During yesterday’s seminar Imam Halawa outlined the religious tenets of Islam that forbid the payment or receipt of interest, known as riba.
Representatives from the Arab Banking Corporation’s London subsidiary and the Islamic Bank of Britain gave presentations on how the market for Islamic finance has developed in the UK in recent years.
Several high street banks in Britain now offer a variety of sharia-compliant services, including mortgages.
One of the most common types is based on the Islamic principles of “diminishing musharaka” or diminishing ownership. Under this scheme, the customer and bank jointly acquire a property, with the customer’s share usually similar to the normal deposit, but the property is bought in the bank’s name only.
The customer makes monthly payments made up of rent and contributions towards the purchase price over an agreed period of time.
The amount of rent decreases as the customer’s share in the property increases. Ownership is transferred when the customer eventually buys out the bank.
Similar partnerships are available so Muslim business people in the UK can avoid interest repayments.
Mr Selim told the seminar that as Ireland’s Muslim population increased there would be more demand for such services here.
According to last year’s census there are 32,500 Muslims living in Ireland, although the real figure is believed to be higher
“Most Muslim businessmen, when starting their business, did not go to Irish banks because they do not provide facilities profitable to the bank and the customer without violating Islamic teachings,” Mr Selim said.
He outlined the dilemma faced by many Muslims here who, despite being able to afford property, live in rented accommodation because the conventional mortgage system goes against Islamic teachings.
“When we announced the possibility of facilitating Islamic mortgage in Ireland in less than two weeks we had a list of 400 potential purchasers,” he said.
“If we cross the sea we see Islamic mortgage and Islamic business loans available. Can we have them in Ireland?”
(Irish Times)
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Friday, 30 May 2008

GCC, Far East Shariah assets 'total $267bn'

Shariah-compliant investable assets in the GCC and Far East have reached $267 billion, said Ernst & Young in its Islamic Funds and Investments Report.
At the end of March 2008, there were more than 500 Shariah-compliant funds in the world, 153 of which were established in 2007 alone, it said.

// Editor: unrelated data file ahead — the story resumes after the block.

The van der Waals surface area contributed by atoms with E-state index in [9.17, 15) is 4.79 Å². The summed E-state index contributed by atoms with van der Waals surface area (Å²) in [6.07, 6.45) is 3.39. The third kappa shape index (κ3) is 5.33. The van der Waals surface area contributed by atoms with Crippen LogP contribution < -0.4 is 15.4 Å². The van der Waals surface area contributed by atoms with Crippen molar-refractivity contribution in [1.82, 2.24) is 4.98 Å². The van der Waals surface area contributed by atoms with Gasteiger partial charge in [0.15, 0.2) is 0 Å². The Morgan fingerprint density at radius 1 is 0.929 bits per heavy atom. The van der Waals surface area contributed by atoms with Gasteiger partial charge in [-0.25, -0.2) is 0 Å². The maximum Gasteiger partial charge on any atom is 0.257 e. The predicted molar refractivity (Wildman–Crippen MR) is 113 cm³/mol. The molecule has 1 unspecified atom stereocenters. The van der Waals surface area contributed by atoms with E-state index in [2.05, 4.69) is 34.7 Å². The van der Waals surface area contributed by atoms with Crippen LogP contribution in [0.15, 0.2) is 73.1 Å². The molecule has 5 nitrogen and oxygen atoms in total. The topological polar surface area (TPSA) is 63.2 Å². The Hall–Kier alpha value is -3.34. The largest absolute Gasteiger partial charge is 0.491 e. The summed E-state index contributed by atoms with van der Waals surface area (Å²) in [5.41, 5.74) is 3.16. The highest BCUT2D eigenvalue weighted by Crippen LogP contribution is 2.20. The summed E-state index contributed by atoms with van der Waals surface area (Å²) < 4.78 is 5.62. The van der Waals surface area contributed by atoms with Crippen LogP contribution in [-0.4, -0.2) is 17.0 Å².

According to the report, the total number of Islamic funds could reach 1,000 by 2010.
Commenting on the sovereign wealth funds (SWFs), the report estimated that SWFs in the GCC and Far East hold assets worth almost $1.3 trillion, while pension funds in the GCC have estimated assets of more than $46 billion.
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Islamic finance industry is set to grow 20%: QIB chief

DOHA: The Islamic finance industry is expected to grow annually 20% in the short to medium term, according to Qatar Islamic Bank (QIB) CEO Salah al-Jaidah. Addressing the 5th Islamic Financial Services Board (IFSB) summit in Amman, al-Jaidah also said the impressive year-on-year growth of Islamic finance augured well for the viability and future of the sector. The event was sponsored by QIB. Al-Jaidah highlighted QIB’s desire to promote standardisation and harmonisation of Islamic financial services. Top officials of QIB, a member of the IFSB, attended the summit, which was hosted by the Central Bank of Jordan and attended by 300 leading international Islamic organisations.

(Gulf Times)

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Thursday, 29 May 2008

Gulf Islamic bond sellers shun dollar, eye ringgit

By Stanley Carvalho and Souhail Karam

ABU DHABI/RIYADH, May 28 (Reuters) - Two Gulf borrowers are planning to sell ringgit Islamic bonds in Malaysia, in the latest move that highlights the rising cost of borrowing in U.S. dollars, the previous Islamic bond denomination of choice.

A global credit crunch triggered by defaults on U.S. home loans has made dollar borrowing more expensive, and bets that Gulf states could allow their dollar-pegged currencies to appreciate to dampen inflation has seen dollar assets fall from favour.

National Bank of Abu Dhabi NBAD.AD (NBAD) plans to sell up to $925.6 million in ringgit-denominated bonds, which could include an Islamic tranche, the lender told Reuters.

The Saudi-based Islamic Development Bank also told Reuters it plans to sell $1 billion of ringgit-denominated Islamic bonds this year.

Meanwhile, Dubai Electricity and Water Authority (DEWA) priced its benchmark size dirham-denominated Islamic bond sale at 125 basis points above the 6-month Emirates Interbank Offered Rate, the top end of initial price guidance, arrangers said.

"We see a lot of investors saying they do not have U.S. dollars available...The cost of lending dollars has gone up tremendously," a banker at one of Asia's largest banks who declined to be named said.